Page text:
Many think that love would be a casualty of free will skepticism. I disagree. I argue that love would be largely unaffected if we came to deny free will, not simply because we cannot shake the attitude, but because love is not chosen, nor do we want it to be. Here, I am not alone; others have reached similar conclusions. But a few important distinctions have been overlooked. Even if hard incompatibilism is true, not all love (...)
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  31. Dominic Griffiths (2009). Daring to Disturb the Universe: Heidegger’s Authenticity and The Love Song of J. Alfred Prufrock. Literator 30 (2):107-126.score: 24.0
    In Heidegger’s Being and Time certain concepts are discussed which are central to the ontological constitution of Dasein. This paper demonstrates the interesting manner in which some of these concepts can be used in a reading of T.S. Eliot’s The Love Song of J. Alfred Prufrock. A comparative analysis is performed, explicating the relevant Heideggerian terms and then relating them to Eliot’s poem. In this way strong parallels are revealed between the two men’s respective thoughts and distinct modernist sensibilities. (...)
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  32. Roman Briggs (2009). The Greening of Heart and Mind: A Love Story. Environmental Ethics 31 (2):155-168.score: 24.0
    Some environmentalists have argued that an effective ecological conscience may be rooted in a perspective that is either anthropocentric or sentiocentric. But, neither seems to have had any substantial effect on the ways in which our species treats nature. In looking to successfully awaken the ecological conscience, the focus should be on extending moral consideration to the land (wherein doing so includes all of the soils, waters, plants, animals, and the collectivity of which these things comprise) by means of coming (...)
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  33. A. W. Price (1989). Love and Friendship in Plato and Aristotle. Oxford University Press.score: 24.0
    This book explores for the first time an idea common to both Plato and Aristotle: although people are separate, their lives need not be; one person's life may overflow into another's, so that helping someone else is a way of serving oneself. Price considers how this idea unites the philosophers' treatments of love and friendship (which are otherwise very different), and demonstrates that this view of love and friendship, applied not only to personal relationships, but also to the (...)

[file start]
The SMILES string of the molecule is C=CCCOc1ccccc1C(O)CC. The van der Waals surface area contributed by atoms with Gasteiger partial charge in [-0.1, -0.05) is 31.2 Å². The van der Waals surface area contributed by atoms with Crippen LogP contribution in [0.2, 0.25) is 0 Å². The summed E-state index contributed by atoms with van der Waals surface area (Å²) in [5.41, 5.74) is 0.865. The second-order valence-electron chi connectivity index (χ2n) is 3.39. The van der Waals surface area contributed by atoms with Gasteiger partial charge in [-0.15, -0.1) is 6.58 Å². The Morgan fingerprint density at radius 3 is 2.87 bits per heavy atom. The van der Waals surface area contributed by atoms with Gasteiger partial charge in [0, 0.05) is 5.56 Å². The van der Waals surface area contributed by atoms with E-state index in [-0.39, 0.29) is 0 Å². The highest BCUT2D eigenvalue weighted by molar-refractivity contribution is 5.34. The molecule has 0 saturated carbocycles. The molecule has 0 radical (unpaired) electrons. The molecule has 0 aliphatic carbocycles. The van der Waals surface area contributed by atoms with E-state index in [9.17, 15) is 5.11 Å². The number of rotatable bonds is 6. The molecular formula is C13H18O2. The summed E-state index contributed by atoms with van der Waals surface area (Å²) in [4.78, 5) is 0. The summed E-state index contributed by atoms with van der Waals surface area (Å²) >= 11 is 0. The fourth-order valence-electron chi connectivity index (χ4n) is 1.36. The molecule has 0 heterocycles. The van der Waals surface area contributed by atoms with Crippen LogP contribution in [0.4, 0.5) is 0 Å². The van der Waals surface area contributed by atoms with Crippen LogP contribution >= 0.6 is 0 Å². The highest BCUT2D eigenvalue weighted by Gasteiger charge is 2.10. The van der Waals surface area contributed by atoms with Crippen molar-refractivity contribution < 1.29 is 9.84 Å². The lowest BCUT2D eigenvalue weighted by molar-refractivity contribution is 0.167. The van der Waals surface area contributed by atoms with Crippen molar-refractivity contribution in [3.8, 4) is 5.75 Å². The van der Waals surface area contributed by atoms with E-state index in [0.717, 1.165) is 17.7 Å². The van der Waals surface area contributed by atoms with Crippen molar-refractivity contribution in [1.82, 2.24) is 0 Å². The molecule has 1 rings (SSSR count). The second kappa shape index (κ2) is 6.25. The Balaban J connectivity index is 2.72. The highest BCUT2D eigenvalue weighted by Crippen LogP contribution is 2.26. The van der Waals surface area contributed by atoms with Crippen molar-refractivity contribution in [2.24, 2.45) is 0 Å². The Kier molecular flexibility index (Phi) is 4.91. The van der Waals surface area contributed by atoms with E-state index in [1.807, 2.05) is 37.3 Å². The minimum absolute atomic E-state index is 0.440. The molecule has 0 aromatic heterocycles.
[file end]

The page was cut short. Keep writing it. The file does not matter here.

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  34. Antony Aumann (2013). Self-Love and Neighbor-Love in Kierkegaard's Ethics. Kierkegaard Studies Yearbook 2013 (1):197–216.score: 24.0
    Kierkegaard faces an apparent dilemma. On the one hand, he concurs with the biblical injunction: we are to love our neighbors as ourselves. He takes this to imply that self-love and neighbor-love should be roughly symmetrical, similar in kind as well as degree. On the other hand, he recommends relating to others and to ourselves in disparate ways. We should be lenient, charitable, and forgiving when interacting with neighbors; the opposite when dealing with ourselves. The goal of (...)
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  35. Michael Lacewing (2005). Real Love. The Philosophers' Magazine 29 (29):63-66.score: 24.0
    The idea that love is one of the most fundamental forces in the world, if not the most fundamental force, has a long and influential history. But does the idea of a fundamental connection between love and reality have a future? Can it hold any meaning for us if, for example, we do not believe in God? I want to offer some speculative thoughts that it can, thoughts that derive from a philosophical reflection on psychoanalysis. My central claim (...)
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  36. Sharon Krishek (2008). Two Forms of Love: The Problem of Preferential Love in Kierkegaard's Works of Love. Journal of Religious Ethics 36 (4):595-617.score: 24.0
    The duty to love one's neighbor as oneself is at the core of Kierkegaard's Works of Love . In this book, Kierkegaard unfolds the meaning of neighborly love and claims that it is the only valid form of true love. He contrasts between neighborly love and preferential love (which includes romantic love and friendship) and criticizes the latter for being nothing but a form of selfishness. However, in some contexts, Kierkegaard seems to acknowledge (...)